Friday, May 31, 2024

Checking the oil-level in an adding listing machine

An old Remington Portable adding listing machine (or Monarch, Torpedo or Dalton) may actually need its oil level checked. Like most mechanical lever-operated adding machines, the Portable has a dampener to control the return-stroke and prevent the machine's lever from 'snapping back'.

The dampener is the metal 'pot' visible at the back of the mechanism on the right-hand side.

The metal 'pot' contains oil, the damper-rod rotates a vane inside the pot against this oil (and a baffle) to regulate (dampen) the speed of the machine. After 80+ years, it may be that the oil-level inside the dampener is low - oil may have escaped (evaporated) via any small gap, e.g. the fit of the rod in the pot. When the vane is rotating in air instead of oil, it of course doesn't work as intended.

The dampener is fortunately designed to be topped-up. It has a filling-plug!

The screw on top of the top is the filling-plug - allowing a check on the oil-level (insert pin, dipstick) and for re-filling the dampener. This machine 'snapped back' with alarming speed, perhaps risking damage to the mechanism. The oil-level in the dampener was indeed low, perhaps half full.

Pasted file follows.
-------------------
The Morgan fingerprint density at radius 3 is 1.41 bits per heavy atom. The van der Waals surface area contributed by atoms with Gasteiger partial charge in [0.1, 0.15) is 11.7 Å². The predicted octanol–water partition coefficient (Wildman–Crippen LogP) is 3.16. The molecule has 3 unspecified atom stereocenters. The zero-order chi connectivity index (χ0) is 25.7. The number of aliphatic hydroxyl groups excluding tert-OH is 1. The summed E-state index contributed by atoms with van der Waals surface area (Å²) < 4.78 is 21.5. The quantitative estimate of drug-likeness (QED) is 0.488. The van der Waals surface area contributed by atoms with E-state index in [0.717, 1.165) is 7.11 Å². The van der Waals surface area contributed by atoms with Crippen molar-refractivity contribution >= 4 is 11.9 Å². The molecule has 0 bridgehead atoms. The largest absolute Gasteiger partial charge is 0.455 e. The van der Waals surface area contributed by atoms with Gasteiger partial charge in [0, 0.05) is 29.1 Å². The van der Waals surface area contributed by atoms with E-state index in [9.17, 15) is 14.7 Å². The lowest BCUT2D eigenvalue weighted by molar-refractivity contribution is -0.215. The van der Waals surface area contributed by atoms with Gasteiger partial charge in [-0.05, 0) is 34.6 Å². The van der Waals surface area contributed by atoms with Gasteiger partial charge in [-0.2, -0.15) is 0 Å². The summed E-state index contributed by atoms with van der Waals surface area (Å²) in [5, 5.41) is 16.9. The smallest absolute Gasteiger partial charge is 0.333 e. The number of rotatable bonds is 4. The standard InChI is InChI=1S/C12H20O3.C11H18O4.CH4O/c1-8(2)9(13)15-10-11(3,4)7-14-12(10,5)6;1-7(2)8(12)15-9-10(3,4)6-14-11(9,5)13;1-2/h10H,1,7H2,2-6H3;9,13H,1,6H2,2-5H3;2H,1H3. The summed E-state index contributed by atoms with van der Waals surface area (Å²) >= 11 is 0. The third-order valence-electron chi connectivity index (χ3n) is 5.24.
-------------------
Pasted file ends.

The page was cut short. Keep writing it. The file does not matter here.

To re-fill the pot, new oil was inserted with a syringe.

After re-filling the dampener this Dalton (or Remington, Monarch, Torpedo) Portable adding machine no longer snaps the lever back when you let go on the return-stroke. It still returns quickly, but now controlled with an even speed to the rest-position - as designed.

Not an obvious thing to check and uncommon on e.g. typewriters; when an old mechanical adding machine's handle snaps back very fast and hits the end with a clear 'impact', it probably needs its oil-level checked :-)

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